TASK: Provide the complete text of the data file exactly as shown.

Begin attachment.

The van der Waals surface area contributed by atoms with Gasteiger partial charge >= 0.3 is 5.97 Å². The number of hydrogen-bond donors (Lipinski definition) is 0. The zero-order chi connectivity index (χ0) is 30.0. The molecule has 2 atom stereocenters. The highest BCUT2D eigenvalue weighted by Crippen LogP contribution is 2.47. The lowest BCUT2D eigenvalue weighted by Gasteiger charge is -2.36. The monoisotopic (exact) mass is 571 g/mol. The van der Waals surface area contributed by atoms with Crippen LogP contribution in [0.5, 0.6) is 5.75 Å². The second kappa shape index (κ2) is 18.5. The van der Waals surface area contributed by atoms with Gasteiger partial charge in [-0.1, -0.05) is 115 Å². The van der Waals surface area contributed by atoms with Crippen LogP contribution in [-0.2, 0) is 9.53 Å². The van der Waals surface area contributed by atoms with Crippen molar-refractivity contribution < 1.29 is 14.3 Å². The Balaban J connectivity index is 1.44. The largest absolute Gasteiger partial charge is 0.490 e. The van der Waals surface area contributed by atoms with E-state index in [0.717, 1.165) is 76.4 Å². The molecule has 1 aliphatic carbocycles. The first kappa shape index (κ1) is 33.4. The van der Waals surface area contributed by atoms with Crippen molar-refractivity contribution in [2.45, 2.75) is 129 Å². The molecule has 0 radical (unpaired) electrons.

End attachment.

The van der Waals surface area contributed by atoms with Gasteiger partial charge >= 0.3 is 5.97 Å². The number of hydrogen-bond donors (Lipinski definition) is 0. The zero-order chi connectivity index (χ0) is 30.0. The molecule has 2 atom stereocenters. The highest BCUT2D eigenvalue weighted by Crippen LogP contribution is 2.47. The lowest BCUT2D eigenvalue weighted by Gasteiger charge is -2.36. The monoisotopic (exact) mass is 571 g/mol. The van der Waals surface area contributed by atoms with Crippen LogP contribution in [0.5, 0.6) is 5.75 Å². The second kappa shape index (κ2) is 18.5. The van der Waals surface area contributed by atoms with Gasteiger partial charge in [-0.1, -0.05) is 115 Å². The van der Waals surface area contributed by atoms with Crippen LogP contribution in [-0.2, 0) is 9.53 Å². The van der Waals surface area contributed by atoms with Crippen molar-refractivity contribution < 1.29 is 14.3 Å². The Balaban J connectivity index is 1.44. The largest absolute Gasteiger partial charge is 0.490 e. The van der Waals surface area contributed by atoms with E-state index in [0.717, 1.165) is 76.4 Å². The molecule has 1 aliphatic carbocycles. The first kappa shape index (κ1) is 33.4. The van der Waals surface area contributed by atoms with Crippen molar-refractivity contribution in [2.45, 2.75) is 129 Å². The molecule has 0 radical (unpaired) electrons.